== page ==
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This is becoming a pattern. Trinity Mirror (LSE: TNI) half-year profits to June are down 15 percent to £80.5 million, despite digital revenue growing 40.2 percent to £22.3 million.
Digital now represents 4.8 percent of revenue (up from 3.4 percent in 2007) and Trinity has set a target – £100 million from digital by 2011 and doubling audience to 24 million by 2010 (that’s only a bit more than Guardian.co.uk got this June).
— Regionals: Digital profit grew 31.8 percent to £5.8 million on 33.6 percent better revenue of £19.5 million and now makes up nine percent of the division. But all print operations fell, knocking 21.7 percent off last year’s profit to settle at £45.5 million. No doubt there’s a worsening ad problem – down three percent in January and February, and 3.3 percent across the division, but down 11.3 percent in May and June. Still, Trinity is ploughing further in to classified ads – sneakily, it revealed it upped its stake in Fish4 from a third to 50 percent on July 18.
— Nationals: All the printed titles’ circulations shrank and the ad recession is mirrored here, down 3.5 percent in January and February but 13.2 percent in May and June – or down 6.5 percent overall since last year to £75.2 million. Digital revenue is up a whopping 100.6 percent during the period to £2.8 million (UK titles up 145.4 percent, Scottish up 34.8 percent). Increases in digital actually helped the unit’s revenue up 1.5 percent to £244.4 million, but its profit fell 6.2 percent to £42.7 million.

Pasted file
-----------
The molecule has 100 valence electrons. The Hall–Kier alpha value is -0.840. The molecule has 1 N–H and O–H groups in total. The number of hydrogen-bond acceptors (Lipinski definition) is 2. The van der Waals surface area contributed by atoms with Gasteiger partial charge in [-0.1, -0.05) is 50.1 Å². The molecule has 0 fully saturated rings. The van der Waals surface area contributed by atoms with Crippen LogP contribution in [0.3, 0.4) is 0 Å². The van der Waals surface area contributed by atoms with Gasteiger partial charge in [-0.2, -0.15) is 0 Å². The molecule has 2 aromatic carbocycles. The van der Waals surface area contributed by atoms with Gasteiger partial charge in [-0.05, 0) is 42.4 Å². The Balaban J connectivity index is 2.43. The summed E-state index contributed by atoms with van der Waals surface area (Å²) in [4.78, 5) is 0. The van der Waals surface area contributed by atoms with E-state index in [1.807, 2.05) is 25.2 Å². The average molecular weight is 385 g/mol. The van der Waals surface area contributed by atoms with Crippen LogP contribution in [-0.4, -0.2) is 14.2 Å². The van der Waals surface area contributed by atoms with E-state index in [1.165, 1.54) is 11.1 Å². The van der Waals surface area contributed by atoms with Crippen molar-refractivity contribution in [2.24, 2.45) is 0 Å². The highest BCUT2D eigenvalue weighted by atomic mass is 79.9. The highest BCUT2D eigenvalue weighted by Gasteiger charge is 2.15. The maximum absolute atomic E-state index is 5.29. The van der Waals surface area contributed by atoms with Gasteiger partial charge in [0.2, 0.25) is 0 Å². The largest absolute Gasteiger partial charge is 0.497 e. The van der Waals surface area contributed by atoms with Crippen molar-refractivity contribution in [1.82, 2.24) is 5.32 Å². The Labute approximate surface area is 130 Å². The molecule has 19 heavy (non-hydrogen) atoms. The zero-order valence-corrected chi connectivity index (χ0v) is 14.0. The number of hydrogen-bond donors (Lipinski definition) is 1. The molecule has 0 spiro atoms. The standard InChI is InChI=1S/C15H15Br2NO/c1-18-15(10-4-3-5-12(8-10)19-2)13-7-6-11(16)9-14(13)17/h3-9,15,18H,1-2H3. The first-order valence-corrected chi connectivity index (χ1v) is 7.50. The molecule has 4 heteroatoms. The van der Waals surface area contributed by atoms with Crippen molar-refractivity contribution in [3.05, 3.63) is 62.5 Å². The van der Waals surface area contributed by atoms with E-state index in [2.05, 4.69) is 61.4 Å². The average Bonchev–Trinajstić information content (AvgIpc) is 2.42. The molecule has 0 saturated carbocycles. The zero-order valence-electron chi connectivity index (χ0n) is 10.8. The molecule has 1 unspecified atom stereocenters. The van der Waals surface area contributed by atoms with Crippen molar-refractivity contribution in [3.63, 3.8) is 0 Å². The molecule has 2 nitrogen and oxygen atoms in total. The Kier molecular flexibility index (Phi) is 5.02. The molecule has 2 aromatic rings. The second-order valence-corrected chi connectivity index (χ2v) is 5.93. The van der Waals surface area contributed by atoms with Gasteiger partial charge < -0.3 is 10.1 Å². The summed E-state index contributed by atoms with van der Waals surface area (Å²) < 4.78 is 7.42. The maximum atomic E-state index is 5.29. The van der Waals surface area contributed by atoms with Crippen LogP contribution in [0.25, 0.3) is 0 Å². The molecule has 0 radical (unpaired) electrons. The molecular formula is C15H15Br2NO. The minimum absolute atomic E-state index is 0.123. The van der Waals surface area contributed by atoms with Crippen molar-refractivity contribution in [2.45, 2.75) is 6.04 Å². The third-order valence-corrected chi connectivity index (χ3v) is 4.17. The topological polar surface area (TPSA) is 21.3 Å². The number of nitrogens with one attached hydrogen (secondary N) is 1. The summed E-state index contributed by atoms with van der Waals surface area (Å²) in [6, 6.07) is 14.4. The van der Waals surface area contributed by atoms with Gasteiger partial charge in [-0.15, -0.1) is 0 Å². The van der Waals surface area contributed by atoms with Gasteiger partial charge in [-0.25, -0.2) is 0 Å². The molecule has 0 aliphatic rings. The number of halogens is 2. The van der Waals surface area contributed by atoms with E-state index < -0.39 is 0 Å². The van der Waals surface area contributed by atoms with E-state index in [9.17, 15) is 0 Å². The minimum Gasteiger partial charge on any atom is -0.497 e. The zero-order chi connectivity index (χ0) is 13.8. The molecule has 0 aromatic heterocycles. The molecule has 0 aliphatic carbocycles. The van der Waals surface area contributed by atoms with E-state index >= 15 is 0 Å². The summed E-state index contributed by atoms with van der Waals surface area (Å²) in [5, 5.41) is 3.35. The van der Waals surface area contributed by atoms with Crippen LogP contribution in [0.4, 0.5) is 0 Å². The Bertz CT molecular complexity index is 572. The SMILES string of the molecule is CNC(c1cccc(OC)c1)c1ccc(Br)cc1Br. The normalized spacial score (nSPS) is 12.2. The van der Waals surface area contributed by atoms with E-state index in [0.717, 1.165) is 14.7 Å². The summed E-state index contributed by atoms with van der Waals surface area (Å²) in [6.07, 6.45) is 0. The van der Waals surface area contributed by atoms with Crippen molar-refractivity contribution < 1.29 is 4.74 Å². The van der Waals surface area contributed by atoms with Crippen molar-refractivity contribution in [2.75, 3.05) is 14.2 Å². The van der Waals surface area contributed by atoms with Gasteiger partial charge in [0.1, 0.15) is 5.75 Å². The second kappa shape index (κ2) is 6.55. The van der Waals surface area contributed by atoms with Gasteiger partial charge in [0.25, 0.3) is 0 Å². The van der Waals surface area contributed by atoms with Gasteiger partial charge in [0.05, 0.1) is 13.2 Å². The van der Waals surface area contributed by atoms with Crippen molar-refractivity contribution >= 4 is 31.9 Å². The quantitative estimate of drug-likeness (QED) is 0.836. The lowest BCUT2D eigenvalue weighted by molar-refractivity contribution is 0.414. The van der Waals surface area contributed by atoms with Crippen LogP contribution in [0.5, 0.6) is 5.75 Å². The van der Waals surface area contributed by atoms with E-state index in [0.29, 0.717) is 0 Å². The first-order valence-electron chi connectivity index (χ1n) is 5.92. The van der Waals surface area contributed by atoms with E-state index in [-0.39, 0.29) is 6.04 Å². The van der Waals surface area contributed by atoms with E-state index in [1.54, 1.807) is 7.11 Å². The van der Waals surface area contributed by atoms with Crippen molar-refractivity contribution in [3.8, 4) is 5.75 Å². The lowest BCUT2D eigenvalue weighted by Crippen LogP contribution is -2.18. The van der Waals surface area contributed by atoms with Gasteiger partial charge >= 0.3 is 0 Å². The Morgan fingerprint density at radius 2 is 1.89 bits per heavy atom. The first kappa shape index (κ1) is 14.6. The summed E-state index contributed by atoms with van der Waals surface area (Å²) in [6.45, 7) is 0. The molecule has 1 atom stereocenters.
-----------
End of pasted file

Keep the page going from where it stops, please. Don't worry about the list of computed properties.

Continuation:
More after the jump…
Regional digital advertising’s makeup is 63.6 percent job ads, 19.6 percent property, 16.8 percent other. Average monthly uniques across the four national sites are up 70.8 percent annually to 2.7 million, attributed to to better cross-promotion and design bringing more users (though, frankly, Mirror.co.uk redesigned outside the period in question).
Having faced concern over its pension fund this month, Trinity’s results reveal its facing a bigger pension deficit of £145.2 million, taking great pains to explain the reason – “a change in mortality assumptions”, ie. ex-staff are living longer. Trinity said the biggest risk over the next six months is – surprise, surprise – “the advertising environment”: “The slowing economy and uncertain outlook has already impacted the consumer advertising markets and this could continue or possibly worsen as we proceed through the remainder of the year.